Non-profit life plan communities can expect another year of stability in 2020, but there are some factors that could complicate the landscape in the future.
That’s according to a new report from Fitch Ratings, which on Wednesday released its annual outlook for U.S. not-for-profit life plan communities. As in previous years, those communities should expect a “stable” operational outlook for the next 12 months, according to Fitch.
Many of the factors that have contributed to past tailwinds for non-profit life plan communities, such as favorable demographic trends, healthy residential real estate markets and capital market access, are expected to continue through 2020, the Fitch report noted. Not-for-profit life plan providers can expect to see stable independent living occupancy, with revenue and net entrance fee growth offsetting labor challenges and post-acute headwinds.
Similar trends have played out for other industry providers to varying degrees. Across the entire senior living sector, there is hope that rising demand coupled with a lower rate of new construction starts will help drive up occupancy in 2020. Average senior housing occupancy increased to 88%, up 30 basis points from the second quarter’s 87.7% rate, according to third-quarter data from the National Investment Center for Seniors Housing & Care (NIC).
There are some factors that cast a degree of uncertainty on the long-term outlook for non-profit life plan communities, however. One potential threat lies in residential home values, the growth of which has historically supported entrance fee price increases. But there are new signs that the residential real estate market may be starting to level off, according to Margaret Johnson, a director at Fitch Ratings.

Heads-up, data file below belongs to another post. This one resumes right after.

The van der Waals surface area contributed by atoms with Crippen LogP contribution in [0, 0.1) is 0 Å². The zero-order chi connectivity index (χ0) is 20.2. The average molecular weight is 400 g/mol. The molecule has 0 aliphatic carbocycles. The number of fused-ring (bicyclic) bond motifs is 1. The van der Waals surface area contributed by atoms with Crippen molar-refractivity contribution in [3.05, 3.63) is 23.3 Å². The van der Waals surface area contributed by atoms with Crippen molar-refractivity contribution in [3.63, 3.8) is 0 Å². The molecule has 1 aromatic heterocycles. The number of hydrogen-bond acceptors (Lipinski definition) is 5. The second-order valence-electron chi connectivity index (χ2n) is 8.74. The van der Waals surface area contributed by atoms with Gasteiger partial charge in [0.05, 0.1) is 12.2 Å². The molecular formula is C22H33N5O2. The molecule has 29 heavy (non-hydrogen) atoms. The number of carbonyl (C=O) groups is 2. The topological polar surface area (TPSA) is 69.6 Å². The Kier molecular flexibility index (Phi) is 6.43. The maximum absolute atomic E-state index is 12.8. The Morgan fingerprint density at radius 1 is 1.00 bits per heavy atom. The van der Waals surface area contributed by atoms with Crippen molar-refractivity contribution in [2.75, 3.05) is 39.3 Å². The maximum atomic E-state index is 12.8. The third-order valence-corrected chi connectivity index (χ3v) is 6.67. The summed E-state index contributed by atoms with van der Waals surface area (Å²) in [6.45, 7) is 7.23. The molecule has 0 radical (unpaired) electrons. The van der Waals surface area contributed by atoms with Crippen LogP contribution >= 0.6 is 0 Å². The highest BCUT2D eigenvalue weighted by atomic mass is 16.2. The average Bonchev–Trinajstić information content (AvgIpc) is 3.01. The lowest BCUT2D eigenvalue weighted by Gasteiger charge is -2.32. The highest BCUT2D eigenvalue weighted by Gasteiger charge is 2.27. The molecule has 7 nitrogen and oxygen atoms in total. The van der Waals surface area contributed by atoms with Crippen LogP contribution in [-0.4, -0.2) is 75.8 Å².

“Most prospective life plan community residents need to sell a home in order to pay the entrance fee,” Johnson told Senior Housing News. “There needs to be a correlation between entrance fees and prevailing real estate values in a given market in order to maintain demand.”
A similar trend is playing out in the wider senior living space. An abundance of available homes in some major metro markets over the next two decades, driven by a potential lack of younger buyers for homes owned by older adults, could delay a wider influx into senior living.
Some not-for-profit life plan communities have increased entrance fees at a rate less than the growth in local real estate prices, according to Fitch Ratings Director Gary Sokolow.
“This provides a measure of pricing cushion as some markets flatten,” he told SHN.
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That said, Johnson doesn’t believe that a flattening of real estate values poses an immediate threat to the not-for-profit life plan community sector.
“Rather, we believe it has the potential to affect a community’s flexibility to pass through entrance fee increases over time if real estate prices do not keep pace,” Johnson added.
Life plan communities may also face increased pressure to innovate with their marketing. More not-for-profit life plan communities are embracing digital marketing as a tool to stand out when reaching prospective residents and their loved ones. For example, some communities have started to divide marketing and sales, understanding that the digital tools are more a function of marketing than sales.
“The disparity we observe among communities is more in their level of sophistication with advanced digital strategies, such as social media or search functionality,” Johnson said. “It is there that we think we could potentially see a competitive gap emerge.”